Problem

Have you tried to replicate a nice network visualization you achieved once, for a second time to put it in a presentation or manuscript?


What did you do for that?


If you were using a scripting/coding language like R or Python and you had the code saved somewhere, by setting the same seed number and using same graph layout, you could increase your chances to get the same visualization. But, is the quality of visualization what you wanted? How much time do you need to spend to get a nicely laid out graph in R with built-in layouts (e.g., in igraph)?

How many times have you seen amazing visualizations which make you think, wow, this is how I should present the network! I have felt like that a thousand times. Mostly while looking at visualizations from Visone or Gephi. And mainly while working with large scale networks that makes plotting harder and default layouts don’t give interesting/meaningful outputs.

For a while I was trying to find a replicable way to bring Visone or Gephi output into R and integrate it with my report or code which is mainly Rmarkdown. I didn’t want to import a PNG picture, simply because if you change the underlying graph or add/remove attributes, there is no way to replicate the graph. You have to export it from R again. Plot it in an external software, bring it back into Rmarkdown as a PNG file.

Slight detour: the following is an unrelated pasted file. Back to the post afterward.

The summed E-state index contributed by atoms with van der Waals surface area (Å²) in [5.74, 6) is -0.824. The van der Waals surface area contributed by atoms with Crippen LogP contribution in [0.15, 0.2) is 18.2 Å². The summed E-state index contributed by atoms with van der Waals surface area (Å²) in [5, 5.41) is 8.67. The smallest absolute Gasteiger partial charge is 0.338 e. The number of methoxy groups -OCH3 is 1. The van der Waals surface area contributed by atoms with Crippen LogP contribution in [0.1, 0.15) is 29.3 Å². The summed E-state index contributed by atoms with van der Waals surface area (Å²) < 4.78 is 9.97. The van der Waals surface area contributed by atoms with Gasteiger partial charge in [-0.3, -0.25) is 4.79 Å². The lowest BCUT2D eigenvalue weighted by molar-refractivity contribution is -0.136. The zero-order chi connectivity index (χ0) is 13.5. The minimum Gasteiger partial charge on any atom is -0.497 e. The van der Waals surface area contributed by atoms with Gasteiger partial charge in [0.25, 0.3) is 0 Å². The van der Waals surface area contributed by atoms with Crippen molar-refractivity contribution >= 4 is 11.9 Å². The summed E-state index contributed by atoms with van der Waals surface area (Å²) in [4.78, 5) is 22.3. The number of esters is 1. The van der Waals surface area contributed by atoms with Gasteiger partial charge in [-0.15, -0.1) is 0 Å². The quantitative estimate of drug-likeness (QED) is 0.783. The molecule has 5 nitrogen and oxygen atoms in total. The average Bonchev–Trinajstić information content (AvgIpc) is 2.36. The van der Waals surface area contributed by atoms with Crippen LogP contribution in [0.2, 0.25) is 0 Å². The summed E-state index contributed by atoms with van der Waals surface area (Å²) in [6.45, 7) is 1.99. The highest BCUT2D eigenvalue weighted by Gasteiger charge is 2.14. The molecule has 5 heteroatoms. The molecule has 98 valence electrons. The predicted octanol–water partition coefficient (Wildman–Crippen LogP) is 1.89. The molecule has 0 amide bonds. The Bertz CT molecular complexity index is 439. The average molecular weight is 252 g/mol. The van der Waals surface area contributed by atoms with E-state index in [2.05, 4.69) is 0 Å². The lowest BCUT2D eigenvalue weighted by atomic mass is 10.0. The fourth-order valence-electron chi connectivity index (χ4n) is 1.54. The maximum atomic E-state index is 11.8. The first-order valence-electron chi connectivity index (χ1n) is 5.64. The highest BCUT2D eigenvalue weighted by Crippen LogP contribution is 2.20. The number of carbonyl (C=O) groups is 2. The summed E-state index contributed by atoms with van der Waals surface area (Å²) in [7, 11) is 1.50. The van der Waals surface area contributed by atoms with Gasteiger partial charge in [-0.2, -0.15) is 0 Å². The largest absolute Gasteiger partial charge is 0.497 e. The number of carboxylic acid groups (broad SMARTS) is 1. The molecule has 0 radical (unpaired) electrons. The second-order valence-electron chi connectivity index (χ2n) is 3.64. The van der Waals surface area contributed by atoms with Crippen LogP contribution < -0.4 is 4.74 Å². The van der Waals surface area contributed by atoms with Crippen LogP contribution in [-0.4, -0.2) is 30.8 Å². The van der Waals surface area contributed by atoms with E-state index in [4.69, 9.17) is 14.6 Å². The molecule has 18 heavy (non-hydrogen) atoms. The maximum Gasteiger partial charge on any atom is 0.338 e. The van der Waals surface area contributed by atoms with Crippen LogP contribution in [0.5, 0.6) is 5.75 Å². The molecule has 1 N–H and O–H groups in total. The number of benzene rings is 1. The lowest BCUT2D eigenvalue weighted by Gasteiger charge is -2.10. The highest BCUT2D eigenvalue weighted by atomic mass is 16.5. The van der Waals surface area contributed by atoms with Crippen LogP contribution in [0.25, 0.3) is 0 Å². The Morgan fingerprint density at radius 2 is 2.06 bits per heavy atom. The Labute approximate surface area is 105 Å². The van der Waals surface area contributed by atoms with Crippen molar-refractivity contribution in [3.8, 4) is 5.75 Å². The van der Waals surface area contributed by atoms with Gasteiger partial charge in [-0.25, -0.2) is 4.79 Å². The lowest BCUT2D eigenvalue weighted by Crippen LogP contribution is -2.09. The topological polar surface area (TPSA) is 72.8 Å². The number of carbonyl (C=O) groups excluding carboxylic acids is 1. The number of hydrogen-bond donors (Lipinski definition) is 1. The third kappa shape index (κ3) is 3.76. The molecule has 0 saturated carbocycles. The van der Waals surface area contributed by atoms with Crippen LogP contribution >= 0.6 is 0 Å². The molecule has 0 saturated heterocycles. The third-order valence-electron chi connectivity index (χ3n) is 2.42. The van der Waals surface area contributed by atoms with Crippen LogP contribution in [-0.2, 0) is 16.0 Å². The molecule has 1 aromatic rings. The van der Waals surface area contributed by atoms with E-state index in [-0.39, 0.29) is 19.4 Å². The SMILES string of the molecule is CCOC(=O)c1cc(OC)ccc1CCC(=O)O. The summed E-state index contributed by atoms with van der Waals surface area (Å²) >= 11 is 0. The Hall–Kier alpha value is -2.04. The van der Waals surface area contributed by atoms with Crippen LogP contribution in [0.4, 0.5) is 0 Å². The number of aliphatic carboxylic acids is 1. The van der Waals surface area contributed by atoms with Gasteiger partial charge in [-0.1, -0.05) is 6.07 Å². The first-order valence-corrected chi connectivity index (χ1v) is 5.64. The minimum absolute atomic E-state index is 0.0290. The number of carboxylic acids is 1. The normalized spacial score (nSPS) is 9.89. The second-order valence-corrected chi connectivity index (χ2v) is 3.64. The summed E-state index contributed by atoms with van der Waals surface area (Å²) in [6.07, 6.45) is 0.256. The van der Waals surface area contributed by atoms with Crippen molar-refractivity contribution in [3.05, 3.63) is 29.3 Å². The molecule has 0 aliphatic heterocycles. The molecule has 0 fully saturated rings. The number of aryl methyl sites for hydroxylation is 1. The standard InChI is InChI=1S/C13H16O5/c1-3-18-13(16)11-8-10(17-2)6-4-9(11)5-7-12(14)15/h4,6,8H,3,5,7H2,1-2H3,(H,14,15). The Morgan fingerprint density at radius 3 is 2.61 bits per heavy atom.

Instead, what if we can replicate the graph itself using nice layouts from Visone or Gephi, but reproduced in R?


You might still ask, why?


In case I had modified the graph by sub-setting/adding/removing attributes, I was not able to replicate the visualization with above procedure. In case I could, it was frustrating to get the same quality of visualization since I needed to remember the point & click steps I took! I even went to the Juergen Pfeffer’s workshop on “Visualizing Social Networks. How to Create Meaningful and Compelling Network Drawings” in Sunbelt 2018 in Utrecht to end this frustration, and he and his colleague gave me a tip, try if you can get the result you want by exporting layout coordinates from external software and adding it to layout function in igraph! Turned out, his suggestion was perfect!



Solution!

  1. Work on your graph and add/remove node, graph, and edge attributes in R using igraph package (or any other package which exports to graphml or gml formats).